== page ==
Becky admitted she kissed James's neck but didn't think she gave him a hickey. She did, however, ask him whether he was into "nipple stuff," and touch his nipples intimately when he responded affirmatively. According to Becky, James gave her several hickeys. She was initially "aroused" by this.

The encounter ended when they heard Becky's roommate coming down the hall. James quickly put his shirt back on, and left the dorm.

Becky started to feel self-conscious about the hickeys after her roommate pointed them out. According to the report, she said, "I thought I enjoyed it, but I don't think I really did."

But James was unaware that Becky had begun to recontextualize what had just happened. Around 1:00 a.m., Becky texted James that she would like to clarify things between them. James was still in the neighborhood—he had been comforting a friend who was feeling out of sorts—and returned to meet Becky inside a bathroom.

She quickly asked him what he thought had "happened back there." James said that he thought he had made out with a "cool girl from my drama class."

Becky said she was getting a friends-with-benefits vibe from James, and he readily agreed. They then proceeded to discuss the terms of such a relationship: They agreed to keep it secret from their other drama class friends, and not to have penetrative sex or oral sex—it was Becky's preference that they stick to "hand stuff." And they discussed getting James's roommates to leave so that they could have some private time.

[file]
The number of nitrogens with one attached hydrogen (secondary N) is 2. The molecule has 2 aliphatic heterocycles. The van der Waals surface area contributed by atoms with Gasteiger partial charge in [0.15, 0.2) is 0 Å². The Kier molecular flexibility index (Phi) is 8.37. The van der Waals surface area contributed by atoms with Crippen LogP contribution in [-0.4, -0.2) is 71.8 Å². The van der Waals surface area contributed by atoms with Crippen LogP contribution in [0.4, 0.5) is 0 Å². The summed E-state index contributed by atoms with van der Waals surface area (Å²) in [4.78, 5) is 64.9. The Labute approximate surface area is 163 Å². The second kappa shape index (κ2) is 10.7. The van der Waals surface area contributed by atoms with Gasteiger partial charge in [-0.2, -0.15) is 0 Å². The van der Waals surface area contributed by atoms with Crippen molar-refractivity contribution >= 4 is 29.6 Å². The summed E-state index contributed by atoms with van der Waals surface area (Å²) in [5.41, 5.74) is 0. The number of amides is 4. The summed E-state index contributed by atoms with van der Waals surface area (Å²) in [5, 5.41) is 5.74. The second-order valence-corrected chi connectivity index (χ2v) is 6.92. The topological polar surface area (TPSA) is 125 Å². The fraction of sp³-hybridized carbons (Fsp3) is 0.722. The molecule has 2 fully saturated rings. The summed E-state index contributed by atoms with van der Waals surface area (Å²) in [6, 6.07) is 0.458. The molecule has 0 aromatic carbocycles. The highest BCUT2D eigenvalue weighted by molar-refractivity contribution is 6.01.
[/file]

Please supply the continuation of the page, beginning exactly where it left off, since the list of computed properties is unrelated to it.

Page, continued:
"I thought she still wanted to see me," says James.

But one thing caught James off guard: Becky told him that he should have asked, explicitly and verbally, before touching her breasts or butt. James apologized, and promised to do so next time. They parted ways on what James thought were good terms—he asked if he could give her a small kiss goodbye, she said yes, and he did so.

The next day—Saturday—Becky cancelled their plans to meet, claiming she was sick. On Monday, she sent him a we-need-to-talk text. At that point, James had a feeling she was going to break it off.

"I biked over to the dorms," recalls James. "I see her, she's dressed in all black, black sunglasses, black shoes. She says 'Let's go for a walk.'"

James was right to be worried. In the two days since their last meeting, Becky's feelings about the encounter had "shifted," according to the report. She told investigators that her mother noticed the hickeys while they were video chatting—the hickeys made her feel "disgusted" because it was as if James had been "marking me as his own," she said. Becky's mother agreed with her that she should break things off with James. "You were definitely violated," said Becky's mother, according to the report.